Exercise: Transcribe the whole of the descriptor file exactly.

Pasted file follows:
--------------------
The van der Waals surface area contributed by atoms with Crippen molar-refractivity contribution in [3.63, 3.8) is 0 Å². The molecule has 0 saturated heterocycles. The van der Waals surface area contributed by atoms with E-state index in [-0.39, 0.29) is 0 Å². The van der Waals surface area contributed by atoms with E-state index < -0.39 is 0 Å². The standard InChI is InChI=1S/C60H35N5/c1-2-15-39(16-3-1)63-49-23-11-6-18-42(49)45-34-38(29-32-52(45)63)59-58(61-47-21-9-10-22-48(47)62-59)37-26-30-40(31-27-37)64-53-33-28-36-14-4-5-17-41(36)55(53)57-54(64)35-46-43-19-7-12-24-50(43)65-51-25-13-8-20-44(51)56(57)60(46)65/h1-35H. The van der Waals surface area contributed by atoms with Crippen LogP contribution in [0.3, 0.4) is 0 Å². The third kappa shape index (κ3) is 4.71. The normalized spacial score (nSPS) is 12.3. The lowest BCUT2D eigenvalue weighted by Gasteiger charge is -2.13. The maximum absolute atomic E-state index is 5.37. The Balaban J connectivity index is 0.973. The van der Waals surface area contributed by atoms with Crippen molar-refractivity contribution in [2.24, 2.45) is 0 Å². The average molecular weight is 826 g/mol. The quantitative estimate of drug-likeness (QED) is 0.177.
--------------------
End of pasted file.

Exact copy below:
The van der Waals surface area contributed by atoms with Crippen molar-refractivity contribution in [3.63, 3.8) is 0 Å². The molecule has 0 saturated heterocycles. The van der Waals surface area contributed by atoms with E-state index in [-0.39, 0.29) is 0 Å². The van der Waals surface area contributed by atoms with E-state index < -0.39 is 0 Å². The standard InChI is InChI=1S/C60H35N5/c1-2-15-39(16-3-1)63-49-23-11-6-18-42(49)45-34-38(29-32-52(45)63)59-58(61-47-21-9-10-22-48(47)62-59)37-26-30-40(31-27-37)64-53-33-28-36-14-4-5-17-41(36)55(53)57-54(64)35-46-43-19-7-12-24-50(43)65-51-25-13-8-20-44(51)56(57)60(46)65/h1-35H. The van der Waals surface area contributed by atoms with Crippen LogP contribution in [0.3, 0.4) is 0 Å². The third kappa shape index (κ3) is 4.71. The normalized spacial score (nSPS) is 12.3. The lowest BCUT2D eigenvalue weighted by Gasteiger charge is -2.13. The maximum absolute atomic E-state index is 5.37. The Balaban J connectivity index is 0.973. The van der Waals surface area contributed by atoms with Crippen molar-refractivity contribution in [2.24, 2.45) is 0 Å². The average molecular weight is 826 g/mol. The quantitative estimate of drug-likeness (QED) is 0.177.